Every job can be a career, stop stereotyping!

Is there anything wrong with a graduate or a non-graduate taking up a job as an insurance sales agent or even unit trust agent? Well, according to some people it’s sort of a last choice kind of job. Here’s that article in themalaysianinsight.com  Graduan jadi agen insurans,unit amanah kerana tiada kerja. In brief, it quoted MEF’s executive director, Shamsuddin Bardan as saying (translated) that this is a loss because these graduates who did the switch would not be able to apply what he has learnt in his study and had to continue to re-learn new skills outside what he studied. Within the article, it also quoted a few examples of candidates who made the switch and surprisingly, all of them were doing well. One of them said (translated), “Now my time is much more flexible, I have more time for my family compared to previous and I have an income which is similar or more than when I used to have a fixed pay.” Here’s the article again for reference. 

First of all, regardless of the job that we embark upon after we graduate, not everyone would get promoted until they reach the CEO level when they are 50 years old. Assuming there are 2,000 engineers in a MNC in Penang, how many would actually be promoted to be a team lead and promoted later to be a section manager, followed by a department manager, followed by a senior manager and even higher? Let’s be very clear that many would stay below managerial level until the day they retire and that’s a fact, regardless of what degree we actually graduated from. In other words, pay wise, it will never be at the top bracket  until the day we retire. Assuming we got ourselves a law degree today, how many would move on to become senior partners in some top established law firms in the country 10 years later? Frankly, many would continue to be a lawyer and keep doing the same thing and earning a normal pay until they retire from the profession. This the real life of a job / career and let’s not keep thinking that sales jobs are for those who could not get a job!

Remember the days when someone opening a clinic would earn extraordinary incomes every month? These days, it’s a fixed income (as a doctor in these clinics) because most of the clinics are franchised brand names. These clinics are able to approach organisations to appoint them since they have much better coverage and they even provide reports on a monthly basis too. Of course, it is still possible to operate a successful and profitable clinic but please tell me, are all the majority of the medical graduates able to do this, today or even in the future? There were also time when everyone working in the bank has a rock solid job and stable bonuses year after year. These days, the technology will be ‘killing’ many of these jobs. The only ones left would be those who are flexible enough to change themselves and accept a new scope of responsibilities. If we remember, just two years ago, those in the oil and gas industry had a hard time and many lost their jobs. It will not be easy to get back these lost jobs which pay more than double most of the other industries most of the time. With the world changing ever faster, we need to keep adapting.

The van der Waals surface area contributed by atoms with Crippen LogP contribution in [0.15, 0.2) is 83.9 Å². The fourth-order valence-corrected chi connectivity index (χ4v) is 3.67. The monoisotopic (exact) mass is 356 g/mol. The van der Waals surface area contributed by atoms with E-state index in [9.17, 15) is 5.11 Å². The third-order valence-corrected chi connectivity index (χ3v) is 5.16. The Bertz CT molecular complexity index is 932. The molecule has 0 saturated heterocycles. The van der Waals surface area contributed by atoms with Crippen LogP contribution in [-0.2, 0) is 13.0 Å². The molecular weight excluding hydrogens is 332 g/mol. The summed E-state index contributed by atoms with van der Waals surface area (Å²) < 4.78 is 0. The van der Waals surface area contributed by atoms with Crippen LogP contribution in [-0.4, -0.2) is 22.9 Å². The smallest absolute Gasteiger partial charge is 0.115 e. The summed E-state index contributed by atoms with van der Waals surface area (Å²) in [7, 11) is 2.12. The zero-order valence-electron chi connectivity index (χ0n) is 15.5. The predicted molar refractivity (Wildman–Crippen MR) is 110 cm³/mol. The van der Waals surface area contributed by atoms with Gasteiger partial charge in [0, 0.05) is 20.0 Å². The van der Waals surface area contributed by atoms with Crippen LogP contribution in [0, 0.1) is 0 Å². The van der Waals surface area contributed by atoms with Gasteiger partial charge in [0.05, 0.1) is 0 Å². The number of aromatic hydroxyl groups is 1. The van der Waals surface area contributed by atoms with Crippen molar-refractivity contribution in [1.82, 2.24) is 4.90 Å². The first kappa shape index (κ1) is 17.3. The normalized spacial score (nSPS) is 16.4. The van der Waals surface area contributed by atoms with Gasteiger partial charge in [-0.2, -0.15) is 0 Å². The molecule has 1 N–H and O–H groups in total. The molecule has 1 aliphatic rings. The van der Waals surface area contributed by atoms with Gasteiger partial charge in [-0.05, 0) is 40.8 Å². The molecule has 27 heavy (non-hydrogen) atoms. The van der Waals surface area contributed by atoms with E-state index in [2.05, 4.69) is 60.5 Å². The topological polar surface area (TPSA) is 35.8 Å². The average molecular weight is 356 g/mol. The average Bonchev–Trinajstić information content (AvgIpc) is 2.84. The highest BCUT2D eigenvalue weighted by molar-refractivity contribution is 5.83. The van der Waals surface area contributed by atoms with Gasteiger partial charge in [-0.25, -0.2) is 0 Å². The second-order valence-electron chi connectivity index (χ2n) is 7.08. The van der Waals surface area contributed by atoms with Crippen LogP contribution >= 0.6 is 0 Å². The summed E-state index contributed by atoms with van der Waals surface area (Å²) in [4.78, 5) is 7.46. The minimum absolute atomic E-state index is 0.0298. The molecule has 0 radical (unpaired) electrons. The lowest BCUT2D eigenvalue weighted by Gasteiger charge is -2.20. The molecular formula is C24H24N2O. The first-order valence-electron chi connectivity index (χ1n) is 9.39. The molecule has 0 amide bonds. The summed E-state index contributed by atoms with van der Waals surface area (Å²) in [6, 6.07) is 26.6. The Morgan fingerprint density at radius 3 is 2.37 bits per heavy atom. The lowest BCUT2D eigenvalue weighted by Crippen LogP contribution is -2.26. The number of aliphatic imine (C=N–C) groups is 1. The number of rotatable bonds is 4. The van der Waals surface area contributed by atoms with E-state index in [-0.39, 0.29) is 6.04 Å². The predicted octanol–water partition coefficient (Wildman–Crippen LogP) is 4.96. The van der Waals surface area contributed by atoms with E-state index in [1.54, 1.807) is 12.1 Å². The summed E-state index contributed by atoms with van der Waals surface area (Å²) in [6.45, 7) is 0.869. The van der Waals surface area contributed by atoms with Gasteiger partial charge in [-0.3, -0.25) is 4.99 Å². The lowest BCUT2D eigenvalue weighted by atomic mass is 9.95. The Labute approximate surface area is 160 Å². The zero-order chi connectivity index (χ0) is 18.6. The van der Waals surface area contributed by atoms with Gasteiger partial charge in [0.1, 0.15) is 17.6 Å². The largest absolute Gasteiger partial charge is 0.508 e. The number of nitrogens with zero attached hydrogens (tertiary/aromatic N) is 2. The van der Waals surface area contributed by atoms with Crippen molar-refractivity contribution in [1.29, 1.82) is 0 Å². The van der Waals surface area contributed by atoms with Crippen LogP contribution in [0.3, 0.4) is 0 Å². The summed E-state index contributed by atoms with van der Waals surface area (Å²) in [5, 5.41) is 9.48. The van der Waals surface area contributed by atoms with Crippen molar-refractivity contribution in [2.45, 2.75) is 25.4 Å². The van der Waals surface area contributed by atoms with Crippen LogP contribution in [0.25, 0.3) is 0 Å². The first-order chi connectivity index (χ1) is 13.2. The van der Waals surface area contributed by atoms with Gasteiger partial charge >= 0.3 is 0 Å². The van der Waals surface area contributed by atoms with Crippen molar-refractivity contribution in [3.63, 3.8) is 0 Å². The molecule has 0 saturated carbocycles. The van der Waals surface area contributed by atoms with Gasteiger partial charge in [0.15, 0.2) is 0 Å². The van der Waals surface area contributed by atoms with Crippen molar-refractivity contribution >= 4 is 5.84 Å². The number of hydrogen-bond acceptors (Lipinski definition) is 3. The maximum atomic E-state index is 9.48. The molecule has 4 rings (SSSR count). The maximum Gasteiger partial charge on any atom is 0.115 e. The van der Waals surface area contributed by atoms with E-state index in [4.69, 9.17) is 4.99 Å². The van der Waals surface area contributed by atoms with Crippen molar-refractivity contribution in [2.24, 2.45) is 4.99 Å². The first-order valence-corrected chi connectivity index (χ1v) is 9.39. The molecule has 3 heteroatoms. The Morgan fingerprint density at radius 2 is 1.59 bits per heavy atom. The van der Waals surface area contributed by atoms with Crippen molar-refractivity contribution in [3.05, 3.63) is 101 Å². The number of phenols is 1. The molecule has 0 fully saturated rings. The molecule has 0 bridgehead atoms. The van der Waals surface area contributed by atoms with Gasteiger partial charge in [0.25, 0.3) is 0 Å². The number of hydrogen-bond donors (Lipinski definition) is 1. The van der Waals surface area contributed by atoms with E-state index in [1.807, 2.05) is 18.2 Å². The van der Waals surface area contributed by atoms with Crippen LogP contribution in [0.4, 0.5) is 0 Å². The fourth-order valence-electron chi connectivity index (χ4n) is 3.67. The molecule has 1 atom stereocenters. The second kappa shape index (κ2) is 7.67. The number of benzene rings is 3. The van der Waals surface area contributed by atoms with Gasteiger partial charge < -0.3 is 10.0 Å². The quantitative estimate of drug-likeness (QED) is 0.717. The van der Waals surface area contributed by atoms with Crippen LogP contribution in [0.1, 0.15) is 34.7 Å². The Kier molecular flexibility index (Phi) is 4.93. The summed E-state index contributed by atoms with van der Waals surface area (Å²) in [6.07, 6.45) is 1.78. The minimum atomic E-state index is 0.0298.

I think these graduates who could not get a fixed job according to what they studied but is able to get a new career as sales for the insurance and  unit trusts are good people. I wish them all the best and I hope that there is no need to stereotype sales jobs as an inferior one. Do note though that for most sales organisations, the top 20 percent of all the sales people would earn extraordinary incomes that most of other professions could only dream about. Five figure income way before 30 years old? I think a sales job provide this possibility. This is why many of the buyers of multiple properties are also sales people, not just the typical professions that we think about. Happy working.

written on 12 Mar 2018

Next suggested article: Career ‘safety’, career growth and the investment actions




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